AN ESTIMATE OF LUTHERS' PLACE IN THE HISTORY OF THE THEORY OF THE STATE
IT is difficult to follow, in almost any case, the direct not less than the indirect influence of a new truth or of a great principle; but, once deeply stirred by a great conception of truth, of opportunity, or of duty, a people is never again the same. In speaking of the Reformation, Carlyle invites attention to this thought. "Once risen into this divine white heat of temper," he says, "were it only for a season and not again, it is henceforth considerable through all its remaining history. Nations are benefited for ages by being thrown once into divine white heat in this manner, and no nation that has not had such divine paroxysms at any time is apt to come to much."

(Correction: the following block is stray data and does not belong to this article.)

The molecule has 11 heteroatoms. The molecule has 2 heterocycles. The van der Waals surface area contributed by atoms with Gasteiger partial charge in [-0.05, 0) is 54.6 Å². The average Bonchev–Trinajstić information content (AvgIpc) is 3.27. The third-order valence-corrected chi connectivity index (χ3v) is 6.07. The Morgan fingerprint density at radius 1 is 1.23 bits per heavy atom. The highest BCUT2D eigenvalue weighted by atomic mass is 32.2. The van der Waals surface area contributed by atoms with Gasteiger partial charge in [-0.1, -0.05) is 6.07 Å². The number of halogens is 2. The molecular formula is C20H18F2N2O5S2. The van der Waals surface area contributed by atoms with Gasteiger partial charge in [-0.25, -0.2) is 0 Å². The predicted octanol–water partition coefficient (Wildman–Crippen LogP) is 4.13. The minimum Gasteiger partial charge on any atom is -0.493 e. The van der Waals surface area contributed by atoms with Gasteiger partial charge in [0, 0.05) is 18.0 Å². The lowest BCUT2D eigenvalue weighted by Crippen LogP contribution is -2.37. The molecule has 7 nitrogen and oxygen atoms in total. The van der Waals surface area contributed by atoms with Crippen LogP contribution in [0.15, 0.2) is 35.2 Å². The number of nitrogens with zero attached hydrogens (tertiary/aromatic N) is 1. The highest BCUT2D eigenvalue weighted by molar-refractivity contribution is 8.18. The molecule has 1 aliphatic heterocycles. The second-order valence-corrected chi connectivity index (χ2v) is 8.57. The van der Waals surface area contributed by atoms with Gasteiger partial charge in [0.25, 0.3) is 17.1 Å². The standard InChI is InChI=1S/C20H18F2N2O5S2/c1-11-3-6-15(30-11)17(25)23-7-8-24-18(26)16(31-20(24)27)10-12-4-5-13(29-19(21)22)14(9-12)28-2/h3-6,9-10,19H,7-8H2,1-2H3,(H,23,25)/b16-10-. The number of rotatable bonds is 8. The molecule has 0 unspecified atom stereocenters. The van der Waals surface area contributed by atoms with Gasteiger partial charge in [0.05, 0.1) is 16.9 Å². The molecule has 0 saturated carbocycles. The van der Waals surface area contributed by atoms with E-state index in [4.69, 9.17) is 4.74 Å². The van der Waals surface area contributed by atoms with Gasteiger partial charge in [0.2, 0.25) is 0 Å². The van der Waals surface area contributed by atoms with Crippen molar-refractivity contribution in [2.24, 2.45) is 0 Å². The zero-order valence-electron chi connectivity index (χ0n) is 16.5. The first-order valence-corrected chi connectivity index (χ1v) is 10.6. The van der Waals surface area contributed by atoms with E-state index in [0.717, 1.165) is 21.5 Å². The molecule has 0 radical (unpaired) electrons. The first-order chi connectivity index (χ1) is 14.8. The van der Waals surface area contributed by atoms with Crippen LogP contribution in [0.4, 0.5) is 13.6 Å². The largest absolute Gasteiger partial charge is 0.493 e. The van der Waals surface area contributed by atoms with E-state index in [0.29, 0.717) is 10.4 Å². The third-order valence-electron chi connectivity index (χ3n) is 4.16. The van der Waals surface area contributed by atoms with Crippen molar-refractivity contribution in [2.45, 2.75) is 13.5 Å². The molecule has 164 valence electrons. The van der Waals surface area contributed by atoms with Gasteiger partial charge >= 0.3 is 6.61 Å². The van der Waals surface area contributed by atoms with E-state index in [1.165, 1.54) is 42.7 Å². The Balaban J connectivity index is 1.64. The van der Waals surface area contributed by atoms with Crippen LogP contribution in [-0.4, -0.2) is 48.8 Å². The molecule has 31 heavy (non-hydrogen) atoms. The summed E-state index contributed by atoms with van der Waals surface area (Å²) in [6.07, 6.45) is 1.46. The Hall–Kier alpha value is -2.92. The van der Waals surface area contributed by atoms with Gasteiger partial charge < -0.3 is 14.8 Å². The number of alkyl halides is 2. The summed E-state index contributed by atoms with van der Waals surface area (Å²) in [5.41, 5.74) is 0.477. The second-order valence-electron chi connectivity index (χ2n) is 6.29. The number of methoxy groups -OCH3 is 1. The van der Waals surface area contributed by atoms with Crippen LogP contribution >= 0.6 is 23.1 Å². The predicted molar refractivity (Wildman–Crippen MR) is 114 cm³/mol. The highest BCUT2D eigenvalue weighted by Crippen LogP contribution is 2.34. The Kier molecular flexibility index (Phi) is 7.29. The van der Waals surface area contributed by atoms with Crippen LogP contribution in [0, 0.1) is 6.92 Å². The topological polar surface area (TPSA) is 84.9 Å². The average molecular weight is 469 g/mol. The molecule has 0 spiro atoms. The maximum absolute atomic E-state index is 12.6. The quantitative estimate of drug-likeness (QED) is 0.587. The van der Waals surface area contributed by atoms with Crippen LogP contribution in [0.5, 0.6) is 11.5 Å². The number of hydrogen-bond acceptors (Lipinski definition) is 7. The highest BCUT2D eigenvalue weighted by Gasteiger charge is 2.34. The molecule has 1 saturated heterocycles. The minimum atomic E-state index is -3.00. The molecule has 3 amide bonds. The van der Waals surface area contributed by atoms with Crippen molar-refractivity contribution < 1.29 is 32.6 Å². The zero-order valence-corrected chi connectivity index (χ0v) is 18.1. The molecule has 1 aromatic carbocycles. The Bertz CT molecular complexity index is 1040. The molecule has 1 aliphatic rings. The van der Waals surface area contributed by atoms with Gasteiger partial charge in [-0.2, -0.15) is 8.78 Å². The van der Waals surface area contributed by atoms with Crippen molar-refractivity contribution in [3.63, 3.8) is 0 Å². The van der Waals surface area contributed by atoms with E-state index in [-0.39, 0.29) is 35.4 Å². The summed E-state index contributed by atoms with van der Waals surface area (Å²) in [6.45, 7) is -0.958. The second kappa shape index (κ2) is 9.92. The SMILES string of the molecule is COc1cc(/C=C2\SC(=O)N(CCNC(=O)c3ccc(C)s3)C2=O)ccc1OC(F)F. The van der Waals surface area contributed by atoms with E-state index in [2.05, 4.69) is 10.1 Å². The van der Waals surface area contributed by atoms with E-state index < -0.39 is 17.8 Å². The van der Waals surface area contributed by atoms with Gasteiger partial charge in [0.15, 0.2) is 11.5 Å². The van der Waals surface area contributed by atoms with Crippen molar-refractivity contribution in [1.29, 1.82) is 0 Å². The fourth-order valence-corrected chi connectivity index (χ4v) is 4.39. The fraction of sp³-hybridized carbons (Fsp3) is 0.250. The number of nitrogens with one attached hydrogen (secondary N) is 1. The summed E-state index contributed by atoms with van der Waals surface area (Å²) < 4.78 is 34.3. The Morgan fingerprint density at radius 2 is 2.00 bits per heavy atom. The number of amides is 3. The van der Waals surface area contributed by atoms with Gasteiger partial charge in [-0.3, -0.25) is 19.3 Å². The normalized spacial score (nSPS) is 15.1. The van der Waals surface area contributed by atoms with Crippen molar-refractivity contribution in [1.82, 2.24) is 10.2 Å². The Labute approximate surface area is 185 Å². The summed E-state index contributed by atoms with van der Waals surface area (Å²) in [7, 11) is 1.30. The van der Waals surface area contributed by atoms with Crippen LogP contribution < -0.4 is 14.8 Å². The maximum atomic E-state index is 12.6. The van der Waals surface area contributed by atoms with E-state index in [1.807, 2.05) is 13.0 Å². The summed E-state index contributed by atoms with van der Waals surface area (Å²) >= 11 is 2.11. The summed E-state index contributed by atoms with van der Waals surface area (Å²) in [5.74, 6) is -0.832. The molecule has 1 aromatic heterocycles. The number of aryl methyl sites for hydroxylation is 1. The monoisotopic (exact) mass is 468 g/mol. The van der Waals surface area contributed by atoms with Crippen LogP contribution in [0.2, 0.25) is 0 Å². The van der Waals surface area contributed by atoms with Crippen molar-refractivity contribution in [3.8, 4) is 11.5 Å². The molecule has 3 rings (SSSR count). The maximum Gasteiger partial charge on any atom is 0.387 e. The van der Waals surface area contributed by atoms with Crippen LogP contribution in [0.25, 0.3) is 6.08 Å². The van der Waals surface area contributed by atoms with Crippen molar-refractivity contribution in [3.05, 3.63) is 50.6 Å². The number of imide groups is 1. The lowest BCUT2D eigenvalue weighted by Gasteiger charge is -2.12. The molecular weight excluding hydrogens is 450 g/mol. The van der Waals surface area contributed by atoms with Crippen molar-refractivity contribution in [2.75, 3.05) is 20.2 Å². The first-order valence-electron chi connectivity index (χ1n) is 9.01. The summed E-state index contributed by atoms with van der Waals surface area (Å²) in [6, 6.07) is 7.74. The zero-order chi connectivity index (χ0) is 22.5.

An idea, a concept, a truth, does not originate with the mass, but with the individual. Every invention, every discovery, every truth, every principle, comes, in the first instance, not from the many nor from the few, but from the one.